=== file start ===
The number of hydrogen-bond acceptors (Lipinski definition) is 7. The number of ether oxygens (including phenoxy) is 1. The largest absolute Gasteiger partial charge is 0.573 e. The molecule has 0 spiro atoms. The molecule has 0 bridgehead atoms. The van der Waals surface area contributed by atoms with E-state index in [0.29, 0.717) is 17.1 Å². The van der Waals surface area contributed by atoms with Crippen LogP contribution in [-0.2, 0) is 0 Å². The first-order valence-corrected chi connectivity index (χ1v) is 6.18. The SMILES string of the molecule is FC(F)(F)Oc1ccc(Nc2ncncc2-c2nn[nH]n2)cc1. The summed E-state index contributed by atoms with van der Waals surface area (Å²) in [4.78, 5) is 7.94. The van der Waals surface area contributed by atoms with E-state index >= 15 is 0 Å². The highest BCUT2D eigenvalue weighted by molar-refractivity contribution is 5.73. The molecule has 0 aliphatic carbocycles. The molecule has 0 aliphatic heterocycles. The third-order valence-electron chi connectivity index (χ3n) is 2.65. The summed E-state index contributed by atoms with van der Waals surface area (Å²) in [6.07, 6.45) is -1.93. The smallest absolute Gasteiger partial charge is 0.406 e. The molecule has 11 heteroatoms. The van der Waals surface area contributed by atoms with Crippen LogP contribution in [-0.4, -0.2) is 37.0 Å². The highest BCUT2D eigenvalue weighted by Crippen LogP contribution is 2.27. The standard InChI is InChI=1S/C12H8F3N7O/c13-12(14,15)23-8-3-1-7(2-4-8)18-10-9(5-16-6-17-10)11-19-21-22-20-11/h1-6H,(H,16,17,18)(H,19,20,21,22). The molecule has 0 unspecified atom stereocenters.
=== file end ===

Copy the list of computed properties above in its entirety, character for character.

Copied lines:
The number of hydrogen-bond acceptors (Lipinski definition) is 7. The number of ether oxygens (including phenoxy) is 1. The largest absolute Gasteiger partial charge is 0.573 e. The molecule has 0 spiro atoms. The molecule has 0 bridgehead atoms. The van der Waals surface area contributed by atoms with E-state index in [0.29, 0.717) is 17.1 Å². The van der Waals surface area contributed by atoms with Crippen LogP contribution in [-0.2, 0) is 0 Å². The first-order valence-corrected chi connectivity index (χ1v) is 6.18. The SMILES string of the molecule is FC(F)(F)Oc1ccc(Nc2ncncc2-c2nn[nH]n2)cc1. The summed E-state index contributed by atoms with van der Waals surface area (Å²) in [4.78, 5) is 7.94. The van der Waals surface area contributed by atoms with E-state index >= 15 is 0 Å². The highest BCUT2D eigenvalue weighted by molar-refractivity contribution is 5.73. The molecule has 0 aliphatic carbocycles. The molecule has 0 aliphatic heterocycles. The third-order valence-electron chi connectivity index (χ3n) is 2.65. The summed E-state index contributed by atoms with van der Waals surface area (Å²) in [6.07, 6.45) is -1.93. The smallest absolute Gasteiger partial charge is 0.406 e. The molecule has 11 heteroatoms. The van der Waals surface area contributed by atoms with Crippen LogP contribution in [-0.4, -0.2) is 37.0 Å². The highest BCUT2D eigenvalue weighted by Crippen LogP contribution is 2.27. The standard InChI is InChI=1S/C12H8F3N7O/c13-12(14,15)23-8-3-1-7(2-4-8)18-10-9(5-16-6-17-10)11-19-21-22-20-11/h1-6H,(H,16,17,18)(H,19,20,21,22). The molecule has 0 unspecified atom stereocenters.